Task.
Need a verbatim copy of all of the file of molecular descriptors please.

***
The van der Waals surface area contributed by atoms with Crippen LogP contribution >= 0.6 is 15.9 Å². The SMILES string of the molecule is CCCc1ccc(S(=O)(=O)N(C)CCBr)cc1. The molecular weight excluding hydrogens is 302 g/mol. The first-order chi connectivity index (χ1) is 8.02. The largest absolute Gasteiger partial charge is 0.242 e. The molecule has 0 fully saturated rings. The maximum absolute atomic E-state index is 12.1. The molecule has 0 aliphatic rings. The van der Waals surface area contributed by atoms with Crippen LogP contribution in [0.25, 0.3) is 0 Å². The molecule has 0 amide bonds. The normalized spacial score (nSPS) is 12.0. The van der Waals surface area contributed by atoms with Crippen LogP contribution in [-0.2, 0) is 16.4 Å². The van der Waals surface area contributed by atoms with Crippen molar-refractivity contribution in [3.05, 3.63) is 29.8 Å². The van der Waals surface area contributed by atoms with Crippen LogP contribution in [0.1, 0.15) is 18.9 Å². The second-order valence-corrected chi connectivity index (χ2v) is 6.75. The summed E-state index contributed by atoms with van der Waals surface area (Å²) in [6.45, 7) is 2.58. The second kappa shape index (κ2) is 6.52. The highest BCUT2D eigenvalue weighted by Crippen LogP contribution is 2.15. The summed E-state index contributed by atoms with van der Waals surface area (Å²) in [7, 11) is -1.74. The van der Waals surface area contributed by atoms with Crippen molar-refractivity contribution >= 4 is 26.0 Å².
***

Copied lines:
The van der Waals surface area contributed by atoms with Crippen LogP contribution >= 0.6 is 15.9 Å². The SMILES string of the molecule is CCCc1ccc(S(=O)(=O)N(C)CCBr)cc1. The molecular weight excluding hydrogens is 302 g/mol. The first-order chi connectivity index (χ1) is 8.02. The largest absolute Gasteiger partial charge is 0.242 e. The molecule has 0 fully saturated rings. The maximum absolute atomic E-state index is 12.1. The molecule has 0 aliphatic rings. The van der Waals surface area contributed by atoms with Crippen LogP contribution in [0.25, 0.3) is 0 Å². The molecule has 0 amide bonds. The normalized spacial score (nSPS) is 12.0. The van der Waals surface area contributed by atoms with Crippen LogP contribution in [-0.2, 0) is 16.4 Å². The van der Waals surface area contributed by atoms with Crippen molar-refractivity contribution in [3.05, 3.63) is 29.8 Å². The van der Waals surface area contributed by atoms with Crippen LogP contribution in [0.1, 0.15) is 18.9 Å². The second-order valence-corrected chi connectivity index (χ2v) is 6.75. The summed E-state index contributed by atoms with van der Waals surface area (Å²) in [6.45, 7) is 2.58. The second kappa shape index (κ2) is 6.52. The highest BCUT2D eigenvalue weighted by Crippen LogP contribution is 2.15. The summed E-state index contributed by atoms with van der Waals surface area (Å²) in [7, 11) is -1.74. The van der Waals surface area contributed by atoms with Crippen molar-refractivity contribution >= 4 is 26.0 Å².